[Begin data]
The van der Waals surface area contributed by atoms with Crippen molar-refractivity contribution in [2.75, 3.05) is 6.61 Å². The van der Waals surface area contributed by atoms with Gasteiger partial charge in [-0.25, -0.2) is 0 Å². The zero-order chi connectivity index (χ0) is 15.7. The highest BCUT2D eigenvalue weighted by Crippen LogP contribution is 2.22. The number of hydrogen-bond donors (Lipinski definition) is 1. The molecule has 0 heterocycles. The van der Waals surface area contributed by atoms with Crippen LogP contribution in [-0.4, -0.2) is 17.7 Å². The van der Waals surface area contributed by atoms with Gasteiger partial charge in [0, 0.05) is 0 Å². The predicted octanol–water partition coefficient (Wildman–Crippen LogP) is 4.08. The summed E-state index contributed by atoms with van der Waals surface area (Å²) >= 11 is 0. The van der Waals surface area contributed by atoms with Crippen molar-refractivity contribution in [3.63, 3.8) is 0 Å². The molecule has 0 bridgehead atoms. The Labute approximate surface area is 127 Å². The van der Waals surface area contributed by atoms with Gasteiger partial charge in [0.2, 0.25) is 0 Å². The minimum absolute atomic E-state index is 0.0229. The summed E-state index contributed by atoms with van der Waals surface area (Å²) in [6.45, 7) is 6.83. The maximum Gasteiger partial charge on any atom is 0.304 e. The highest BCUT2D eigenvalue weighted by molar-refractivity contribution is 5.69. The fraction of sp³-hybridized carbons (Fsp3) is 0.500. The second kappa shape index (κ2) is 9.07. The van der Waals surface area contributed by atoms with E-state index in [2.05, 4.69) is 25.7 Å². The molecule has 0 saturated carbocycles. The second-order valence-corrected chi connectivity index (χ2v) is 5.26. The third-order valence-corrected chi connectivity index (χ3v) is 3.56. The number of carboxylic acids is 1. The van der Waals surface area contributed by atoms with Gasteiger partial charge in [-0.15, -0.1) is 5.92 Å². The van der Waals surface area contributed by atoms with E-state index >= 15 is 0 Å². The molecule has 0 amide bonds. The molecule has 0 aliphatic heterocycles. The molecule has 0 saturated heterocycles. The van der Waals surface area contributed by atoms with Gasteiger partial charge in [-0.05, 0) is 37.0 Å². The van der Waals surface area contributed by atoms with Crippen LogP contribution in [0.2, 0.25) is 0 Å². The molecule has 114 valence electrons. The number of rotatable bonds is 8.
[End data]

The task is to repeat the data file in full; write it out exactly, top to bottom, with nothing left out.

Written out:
The van der Waals surface area contributed by atoms with Crippen molar-refractivity contribution in [2.75, 3.05) is 6.61 Å². The van der Waals surface area contributed by atoms with Gasteiger partial charge in [-0.25, -0.2) is 0 Å². The zero-order chi connectivity index (χ0) is 15.7. The highest BCUT2D eigenvalue weighted by Crippen LogP contribution is 2.22. The number of hydrogen-bond donors (Lipinski definition) is 1. The molecule has 0 heterocycles. The van der Waals surface area contributed by atoms with Crippen LogP contribution in [-0.4, -0.2) is 17.7 Å². The van der Waals surface area contributed by atoms with Gasteiger partial charge in [0, 0.05) is 0 Å². The predicted octanol–water partition coefficient (Wildman–Crippen LogP) is 4.08. The summed E-state index contributed by atoms with van der Waals surface area (Å²) >= 11 is 0. The van der Waals surface area contributed by atoms with Crippen molar-refractivity contribution in [3.63, 3.8) is 0 Å². The molecule has 0 bridgehead atoms. The Labute approximate surface area is 127 Å². The van der Waals surface area contributed by atoms with Gasteiger partial charge in [0.2, 0.25) is 0 Å². The minimum absolute atomic E-state index is 0.0229. The summed E-state index contributed by atoms with van der Waals surface area (Å²) in [6.45, 7) is 6.83. The maximum Gasteiger partial charge on any atom is 0.304 e. The highest BCUT2D eigenvalue weighted by molar-refractivity contribution is 5.69. The fraction of sp³-hybridized carbons (Fsp3) is 0.500. The second kappa shape index (κ2) is 9.07. The van der Waals surface area contributed by atoms with E-state index in [2.05, 4.69) is 25.7 Å². The molecule has 0 saturated carbocycles. The second-order valence-corrected chi connectivity index (χ2v) is 5.26. The third-order valence-corrected chi connectivity index (χ3v) is 3.56. The number of carboxylic acids is 1. The van der Waals surface area contributed by atoms with Gasteiger partial charge in [-0.15, -0.1) is 5.92 Å². The van der Waals surface area contributed by atoms with E-state index >= 15 is 0 Å². The molecule has 0 amide bonds. The molecule has 0 aliphatic heterocycles. The molecule has 0 saturated heterocycles. The van der Waals surface area contributed by atoms with Gasteiger partial charge in [-0.05, 0) is 37.0 Å². The van der Waals surface area contributed by atoms with Crippen LogP contribution in [0.2, 0.25) is 0 Å². The molecule has 114 valence electrons. The number of rotatable bonds is 8.